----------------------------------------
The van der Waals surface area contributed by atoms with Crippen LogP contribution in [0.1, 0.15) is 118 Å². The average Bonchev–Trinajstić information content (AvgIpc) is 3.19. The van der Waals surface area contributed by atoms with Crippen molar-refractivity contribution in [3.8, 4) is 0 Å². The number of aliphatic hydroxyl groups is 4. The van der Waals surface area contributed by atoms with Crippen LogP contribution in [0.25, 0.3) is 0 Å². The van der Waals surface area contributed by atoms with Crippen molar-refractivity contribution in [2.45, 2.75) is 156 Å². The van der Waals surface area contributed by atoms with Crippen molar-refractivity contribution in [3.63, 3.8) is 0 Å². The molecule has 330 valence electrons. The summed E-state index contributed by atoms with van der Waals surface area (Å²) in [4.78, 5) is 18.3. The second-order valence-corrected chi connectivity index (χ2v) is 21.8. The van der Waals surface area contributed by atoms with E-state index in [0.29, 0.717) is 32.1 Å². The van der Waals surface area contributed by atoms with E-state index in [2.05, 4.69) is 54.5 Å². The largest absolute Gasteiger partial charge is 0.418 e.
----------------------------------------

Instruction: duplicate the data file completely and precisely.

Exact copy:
The van der Waals surface area contributed by atoms with Crippen LogP contribution in [0.1, 0.15) is 118 Å². The average Bonchev–Trinajstić information content (AvgIpc) is 3.19. The van der Waals surface area contributed by atoms with Crippen molar-refractivity contribution in [3.8, 4) is 0 Å². The number of aliphatic hydroxyl groups is 4. The van der Waals surface area contributed by atoms with Crippen LogP contribution in [0.25, 0.3) is 0 Å². The van der Waals surface area contributed by atoms with Crippen molar-refractivity contribution in [2.45, 2.75) is 156 Å². The van der Waals surface area contributed by atoms with Crippen molar-refractivity contribution in [3.63, 3.8) is 0 Å². The molecule has 330 valence electrons. The summed E-state index contributed by atoms with van der Waals surface area (Å²) in [4.78, 5) is 18.3. The second-order valence-corrected chi connectivity index (χ2v) is 21.8. The van der Waals surface area contributed by atoms with E-state index in [0.29, 0.717) is 32.1 Å². The van der Waals surface area contributed by atoms with E-state index in [2.05, 4.69) is 54.5 Å². The largest absolute Gasteiger partial charge is 0.418 e.